Jacey Hootstein ’21 Helps to Melt Mayor’s Decision to Close Ice Rinks

For senior Jacey Hootstein, who has been skating since first grade, being on the ice has not only been a wonderful way to enjoy fresh air and connect with friends, but it’s also been a passion. She has dedicated many, many hours to lessons and competing regionally on a junior level, winning medals along the way. 

It was on the afternoon of Friday, February 19, that she and two friends with whom she had been skating for ten years heard the crushing news: The City, in a battle with the Trump Organization, was planning to abruptly shut down both Wollman and Lasker ice rinks six weeks prior to the season’s end and the conclusion of their 20-year contract — in just two days’ time. The trio jumped into action immediately. As Jacey describes it: “It was about 4 pm, and we were in shock, but also we wanted to see what we could do to stop it. So we emailed the Mayor and started calling New York Representatives, but with practically no chance for a response in time, we had to find another way.”

That other way was a petition. Jacey drafted it, her friends who attend Spence and Calhoun, weighed in, and by 5:30 they had uploaded it to change.org. Turning to social media, they shared the link on Instagram and engaged their friends and families to do the same via Twitter chats and Facebook groups. “By the time we went to bed, we had 800 signatures!” Jacey shares. “On Saturday at 6:45 am, I arrived at Wollman for my skating academy lesson, which I thought could be the last, and we were up to 900. As the day went on, some people there for public skating time who were also devastated by the news had printed out a QR code so that others at the rink could sign the petition,” Jacey explains.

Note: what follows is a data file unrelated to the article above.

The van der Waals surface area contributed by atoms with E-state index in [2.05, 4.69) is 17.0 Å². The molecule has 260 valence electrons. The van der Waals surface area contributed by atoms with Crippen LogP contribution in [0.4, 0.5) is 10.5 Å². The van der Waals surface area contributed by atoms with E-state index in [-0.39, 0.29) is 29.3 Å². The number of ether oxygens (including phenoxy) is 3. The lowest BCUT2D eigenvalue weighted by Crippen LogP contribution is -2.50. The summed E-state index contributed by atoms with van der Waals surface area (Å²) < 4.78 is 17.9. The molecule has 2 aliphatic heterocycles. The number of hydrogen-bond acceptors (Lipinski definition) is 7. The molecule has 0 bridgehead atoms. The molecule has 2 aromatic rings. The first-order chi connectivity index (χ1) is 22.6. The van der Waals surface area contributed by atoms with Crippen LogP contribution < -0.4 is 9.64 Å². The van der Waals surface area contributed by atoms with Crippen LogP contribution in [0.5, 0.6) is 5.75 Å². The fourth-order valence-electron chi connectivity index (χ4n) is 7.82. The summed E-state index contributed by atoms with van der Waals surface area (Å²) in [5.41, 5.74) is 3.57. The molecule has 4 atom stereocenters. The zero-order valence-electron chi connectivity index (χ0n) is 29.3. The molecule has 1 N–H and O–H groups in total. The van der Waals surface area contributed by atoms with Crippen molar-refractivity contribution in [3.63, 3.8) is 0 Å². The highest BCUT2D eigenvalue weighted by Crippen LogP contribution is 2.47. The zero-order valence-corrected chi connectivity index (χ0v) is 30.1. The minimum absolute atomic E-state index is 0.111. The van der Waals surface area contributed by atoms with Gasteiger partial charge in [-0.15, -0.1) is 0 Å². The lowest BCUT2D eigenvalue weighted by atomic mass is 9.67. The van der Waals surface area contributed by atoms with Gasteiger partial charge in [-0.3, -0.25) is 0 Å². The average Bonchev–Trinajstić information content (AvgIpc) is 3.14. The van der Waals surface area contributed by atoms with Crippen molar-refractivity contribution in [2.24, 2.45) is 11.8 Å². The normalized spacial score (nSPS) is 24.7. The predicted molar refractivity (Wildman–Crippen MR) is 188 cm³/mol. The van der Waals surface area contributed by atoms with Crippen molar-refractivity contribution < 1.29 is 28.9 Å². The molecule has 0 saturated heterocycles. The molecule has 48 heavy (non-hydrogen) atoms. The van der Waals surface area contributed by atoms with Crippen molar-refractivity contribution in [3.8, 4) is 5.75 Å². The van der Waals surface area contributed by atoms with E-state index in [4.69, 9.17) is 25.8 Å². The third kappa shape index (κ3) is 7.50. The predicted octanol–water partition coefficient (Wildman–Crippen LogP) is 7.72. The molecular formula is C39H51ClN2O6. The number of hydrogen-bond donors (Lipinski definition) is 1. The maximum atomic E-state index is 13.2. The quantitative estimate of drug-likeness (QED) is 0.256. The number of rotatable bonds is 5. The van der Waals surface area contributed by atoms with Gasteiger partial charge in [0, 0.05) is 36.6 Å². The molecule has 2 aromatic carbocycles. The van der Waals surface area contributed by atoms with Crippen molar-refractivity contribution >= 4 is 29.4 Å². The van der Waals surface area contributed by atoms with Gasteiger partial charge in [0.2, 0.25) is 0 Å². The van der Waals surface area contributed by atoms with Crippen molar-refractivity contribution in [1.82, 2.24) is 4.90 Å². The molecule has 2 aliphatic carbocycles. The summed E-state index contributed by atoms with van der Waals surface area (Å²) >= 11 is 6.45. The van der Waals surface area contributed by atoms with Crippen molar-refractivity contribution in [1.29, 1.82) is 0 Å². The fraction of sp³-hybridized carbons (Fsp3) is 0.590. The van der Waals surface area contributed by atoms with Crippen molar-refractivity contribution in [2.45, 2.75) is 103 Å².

The Word Continues to Get Out
What came next was media attention, as one parent contacted The New York Post and another CBS local news. New Yorkers were quickly learning about the pending closures, including many for whom losing the chance to enjoy skating outdoors during the pandemic was especially disappointing. Jacey appeared in a CBS segment; and by Sunday evening, the petition had 6,660 signatures. 

Thinking it was the last day, Wollman, home away from home for so many, held its end-of-year celebration early for all the kids who skate there. Just as the party came to an end, Jacey says, “We got the news that the Mayor decided to keep the rinks open. We were all crying with joy — and three teenage girls had made it happen — we did it!”

Jacey continues, “It feels so great because without any adult direction, the three of us made a real difference, leading to the reversal of the Mayor’s decision, helping over 250 people who work at the rinks to keep their jobs, 2,400 kids who take lessons and play hockey, and countless other people continue to use and enjoy the facilities.”

The activism launched by Jacey and her friends Serena and Mya caught the attention of additional news outlets, which covered the story with a new happy ending the following day.

All-around Top Athlete
Jacey, who came to Dwight in sixth grade, takes skating lessons four times a week before school because she’s also been an impressive three-season athlete after school. Last year, she was Captain of the Varsity Girls Soccer, Basketball, and Softball teams!

A student-athlete for whom school is also a priority, Jacey looks forward to continuing her passion for skating in college; all schools she applied to have a skating team. No matter where she goes next, Jacey will carry with her the immense gratification that comes from using her voice to effect change — and the joy that skating brings for a lifetime!

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